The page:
Hello everyone!, this friday I will have my new mac mini server with me. My question is relating its 2 hard drives;how should I manage data? Should I install the OS in both of them? what should I place in the second hard drive? I know having a separate hard drive for your audio utilizations is better, but how? I mean, should I place plugins, daws, samples,etc. or what in it? Thanks!
Drive 1 - Put the OS, all applications, plug-ins etc
Drive 2 - All media, so projects, samples, audio content etc.
The basic rule is that the operating system and applications should be on a drive together and you shouldn't put any media on that drive. S all projects, samples etc on the second and subsequent drives.
Hope that helps,
Depends what you're using it for?
if working to video I would split it
Drive 1 - OS/apps & video
Drive 2 - all audio
this way if say you're running a big session & working to picture, the data throughput/workload when you hit play is spread between drives... works for me (my assistants PT10 station is mac mini server quad with 2 internal drives)
But if you aren't working to picture/video then you'd reassess what demands are being put on the drives for real time playback.... eg streaming sample libraries vs audio tracks
FWIW I have always run QTs (720p or 1080p PhotoJPG) off the same drive as the OS & apps
Just to echo, here's my desktop rig:
Drive 1 (120GB SSD) - OS, Applications, Plugins
Drive 2 (1.5 TB) - Personal documents, music, videos, client information
Drive 3 (1 TB) - Pro Tools Audio only
Drive 4 (1 TB) - Video for Pro Tools only (all in DV25 format, using DVCPRO codec)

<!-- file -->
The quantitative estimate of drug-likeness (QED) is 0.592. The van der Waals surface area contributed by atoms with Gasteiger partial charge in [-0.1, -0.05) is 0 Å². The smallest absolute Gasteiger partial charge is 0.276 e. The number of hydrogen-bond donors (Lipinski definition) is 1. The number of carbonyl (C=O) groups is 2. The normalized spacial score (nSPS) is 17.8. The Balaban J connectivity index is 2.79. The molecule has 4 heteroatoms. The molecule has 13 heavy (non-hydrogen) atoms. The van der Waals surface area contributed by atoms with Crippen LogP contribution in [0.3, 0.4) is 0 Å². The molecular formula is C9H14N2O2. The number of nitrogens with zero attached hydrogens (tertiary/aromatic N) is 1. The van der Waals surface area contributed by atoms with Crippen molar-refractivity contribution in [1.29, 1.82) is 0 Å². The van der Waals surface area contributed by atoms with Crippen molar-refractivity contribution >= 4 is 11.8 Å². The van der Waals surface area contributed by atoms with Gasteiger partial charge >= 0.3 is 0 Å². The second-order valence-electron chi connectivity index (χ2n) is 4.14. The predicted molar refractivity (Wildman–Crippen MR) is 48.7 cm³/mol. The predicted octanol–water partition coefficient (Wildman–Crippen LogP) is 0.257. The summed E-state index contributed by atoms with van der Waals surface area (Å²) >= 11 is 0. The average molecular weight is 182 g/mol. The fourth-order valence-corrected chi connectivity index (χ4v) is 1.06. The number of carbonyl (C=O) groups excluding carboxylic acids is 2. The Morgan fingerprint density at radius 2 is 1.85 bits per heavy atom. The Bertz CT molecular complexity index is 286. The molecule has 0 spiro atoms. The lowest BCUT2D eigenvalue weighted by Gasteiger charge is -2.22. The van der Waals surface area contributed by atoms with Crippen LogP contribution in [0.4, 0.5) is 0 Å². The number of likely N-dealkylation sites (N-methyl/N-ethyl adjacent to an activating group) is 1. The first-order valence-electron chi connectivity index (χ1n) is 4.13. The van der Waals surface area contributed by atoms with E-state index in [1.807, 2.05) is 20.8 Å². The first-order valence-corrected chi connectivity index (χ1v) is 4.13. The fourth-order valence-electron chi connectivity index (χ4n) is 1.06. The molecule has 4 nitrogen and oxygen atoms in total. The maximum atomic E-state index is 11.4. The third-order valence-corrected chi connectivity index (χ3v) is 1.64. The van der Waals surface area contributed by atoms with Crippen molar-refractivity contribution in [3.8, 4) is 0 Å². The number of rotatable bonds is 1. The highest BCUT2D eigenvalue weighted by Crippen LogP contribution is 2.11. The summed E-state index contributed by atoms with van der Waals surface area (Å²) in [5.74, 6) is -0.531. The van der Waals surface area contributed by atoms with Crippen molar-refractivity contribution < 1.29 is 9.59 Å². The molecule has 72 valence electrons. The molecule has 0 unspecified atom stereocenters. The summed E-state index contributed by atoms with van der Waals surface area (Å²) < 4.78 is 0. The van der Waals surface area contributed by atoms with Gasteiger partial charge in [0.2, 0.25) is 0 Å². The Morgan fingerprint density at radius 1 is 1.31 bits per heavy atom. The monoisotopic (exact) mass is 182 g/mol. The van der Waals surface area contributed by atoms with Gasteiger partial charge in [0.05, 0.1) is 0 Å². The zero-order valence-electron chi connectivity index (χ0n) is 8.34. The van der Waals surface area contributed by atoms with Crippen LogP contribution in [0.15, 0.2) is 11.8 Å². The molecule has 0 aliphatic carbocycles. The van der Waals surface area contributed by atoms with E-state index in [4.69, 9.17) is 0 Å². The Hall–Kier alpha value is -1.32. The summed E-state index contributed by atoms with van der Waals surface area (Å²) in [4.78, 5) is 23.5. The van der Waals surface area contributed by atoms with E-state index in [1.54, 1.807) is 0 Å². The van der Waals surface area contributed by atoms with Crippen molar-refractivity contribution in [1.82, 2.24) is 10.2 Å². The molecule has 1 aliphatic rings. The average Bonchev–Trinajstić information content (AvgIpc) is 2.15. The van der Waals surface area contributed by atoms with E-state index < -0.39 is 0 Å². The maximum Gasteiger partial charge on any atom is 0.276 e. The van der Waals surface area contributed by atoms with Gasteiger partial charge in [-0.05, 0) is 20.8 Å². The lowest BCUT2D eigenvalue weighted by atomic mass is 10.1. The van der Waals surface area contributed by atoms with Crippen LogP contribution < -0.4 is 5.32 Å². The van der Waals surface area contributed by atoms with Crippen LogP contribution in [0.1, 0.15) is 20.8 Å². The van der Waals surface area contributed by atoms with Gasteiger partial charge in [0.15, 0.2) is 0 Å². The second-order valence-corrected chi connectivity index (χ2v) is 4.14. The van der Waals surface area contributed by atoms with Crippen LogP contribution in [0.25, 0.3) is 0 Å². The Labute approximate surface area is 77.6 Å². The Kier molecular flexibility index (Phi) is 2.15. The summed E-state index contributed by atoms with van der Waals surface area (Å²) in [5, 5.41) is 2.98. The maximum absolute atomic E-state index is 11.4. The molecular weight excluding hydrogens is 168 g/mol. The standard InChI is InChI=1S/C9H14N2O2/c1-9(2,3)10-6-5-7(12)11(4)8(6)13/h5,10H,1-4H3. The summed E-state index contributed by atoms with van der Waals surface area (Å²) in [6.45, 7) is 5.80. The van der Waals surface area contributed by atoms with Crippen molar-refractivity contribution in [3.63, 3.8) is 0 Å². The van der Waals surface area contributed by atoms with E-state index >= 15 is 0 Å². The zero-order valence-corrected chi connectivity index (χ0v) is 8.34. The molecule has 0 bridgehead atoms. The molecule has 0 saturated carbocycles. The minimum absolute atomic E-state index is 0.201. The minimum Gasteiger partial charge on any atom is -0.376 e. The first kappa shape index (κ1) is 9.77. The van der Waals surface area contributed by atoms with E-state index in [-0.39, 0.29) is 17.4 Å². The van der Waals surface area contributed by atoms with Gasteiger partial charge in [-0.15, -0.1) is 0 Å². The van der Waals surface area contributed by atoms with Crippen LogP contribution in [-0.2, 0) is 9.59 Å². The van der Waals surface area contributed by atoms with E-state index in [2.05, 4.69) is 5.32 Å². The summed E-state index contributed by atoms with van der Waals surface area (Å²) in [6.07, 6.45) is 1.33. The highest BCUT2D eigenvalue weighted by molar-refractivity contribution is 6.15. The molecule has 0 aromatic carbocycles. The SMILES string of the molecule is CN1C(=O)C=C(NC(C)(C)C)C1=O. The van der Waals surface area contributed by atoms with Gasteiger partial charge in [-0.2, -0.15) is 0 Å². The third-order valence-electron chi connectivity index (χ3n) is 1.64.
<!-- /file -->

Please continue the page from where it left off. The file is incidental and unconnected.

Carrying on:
Drive 5 (1 TB) - Sound FX Library (all linked to SoundMiner)
I also have another drive I use for Final Cut capture scratch...
For a mini, I'd look at putting your OS and apps on the main drive and putting all PT audio on the other one. Then I'd really suggest looking into separate drives later to run your video files and maybe a sound fx library, if you do post work.
As to why you should separate your OS/Apps and audio drive, it's mainly due to read/write speed and disk seek time. Your hard drives can only read data from one physical location at a time (less the case with SSD), so if everything is on one drive your computer will have a harder time jumping back and forth on disk reading data for apps and OS processes while also trying to stream audio. Separating out audio to another disk means the computer can handle audio from one HD (which takes a good deal of HD resources) while apps and OS related data can be read from the other without tying up audio read/write.
Of course CPU and RAM will also limit overall performance, but this will help avoid your HD being the weak link. Best to make sure your audio scratch drive is also as fast as possible, i.e. 7200 rpm, with a decent cache size.
The secondary reason as most people are aware is that audio of course takes up lots of disk space, so a dedicated drive will afford you as much storage room as possible.